As of January 1, 2016, NAI members engaged in cross-app advertising (CAA) are required to come into compliance with the Mobile App Code. Also in April 2016, NAI welcomed its 100th member, evidence of the continued appeal of the NAI's compliance program. In September 2016, the NAI became one of the founding members of the Coalition for Better Ads, an industry coalition developing new global standards for online advertising.[26]

In 2017, the 2018 NAI Code of Conduct was released.[27] Also released in 2017 were updates to the non-cookie technology guidance, titled Guidance for NAI Members: Use of Non-Cookie Technologies for Interest-Based Advertising,[28] and a cross-device linking guidance in May 2017.[29]

In 2019, the most recent version of the NAI Code of Conduct was released.[30]

In 2022, the NAI released Precise Location Information Solution Provider Voluntary Enhanced Standards.[31]

In 2023, the NAI announced that they temporarily paused enforcement of the 2020 NAI Code of Conduct in order to draft new governing guidelines that more accurately reflect state legal requirements.[30]

NAI principles[edit]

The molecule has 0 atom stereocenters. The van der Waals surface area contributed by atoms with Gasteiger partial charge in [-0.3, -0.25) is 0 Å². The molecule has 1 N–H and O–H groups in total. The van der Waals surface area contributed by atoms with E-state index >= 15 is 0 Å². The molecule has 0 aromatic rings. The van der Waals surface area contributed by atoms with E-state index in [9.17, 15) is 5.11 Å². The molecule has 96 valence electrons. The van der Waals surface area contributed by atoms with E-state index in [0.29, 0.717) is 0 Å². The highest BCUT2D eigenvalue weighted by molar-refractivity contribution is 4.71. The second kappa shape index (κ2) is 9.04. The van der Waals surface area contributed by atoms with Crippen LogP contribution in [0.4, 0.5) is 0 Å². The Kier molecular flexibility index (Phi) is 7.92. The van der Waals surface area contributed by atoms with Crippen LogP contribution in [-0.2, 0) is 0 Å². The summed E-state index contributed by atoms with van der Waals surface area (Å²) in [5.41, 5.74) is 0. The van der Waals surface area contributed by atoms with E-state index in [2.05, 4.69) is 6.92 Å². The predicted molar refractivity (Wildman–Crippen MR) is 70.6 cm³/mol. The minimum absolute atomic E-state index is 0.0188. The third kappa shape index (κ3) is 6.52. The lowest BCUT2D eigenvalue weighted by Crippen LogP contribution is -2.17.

The NAI's Self-Regulatory Code of Conduct[32] imposes notice, choice, transparency, education, and data security requirements on members, along with other obligations with respect to the collection and use of data for interest-based advertising (IBA). The Code also limits the types of data that member companies can use for advertising purposes and imposes a host of substantive restrictions on member companies' collection, use, and transfer of data used for interest-based advertising.

The NAI mandates that member companies provide users a means to opt out of interest-based advertising. The NAI opt-out tool[33] is a simple web-based utility that allows users to opt out of receiving targeted ads from one, some, or all member companies.

The NAI employs a comprehensive compliance and enforcement program[34] to verify ongoing member compliance with these obligations. The NAI's self-regulatory principles for online behavioral advertising depend on a model of notice and choice.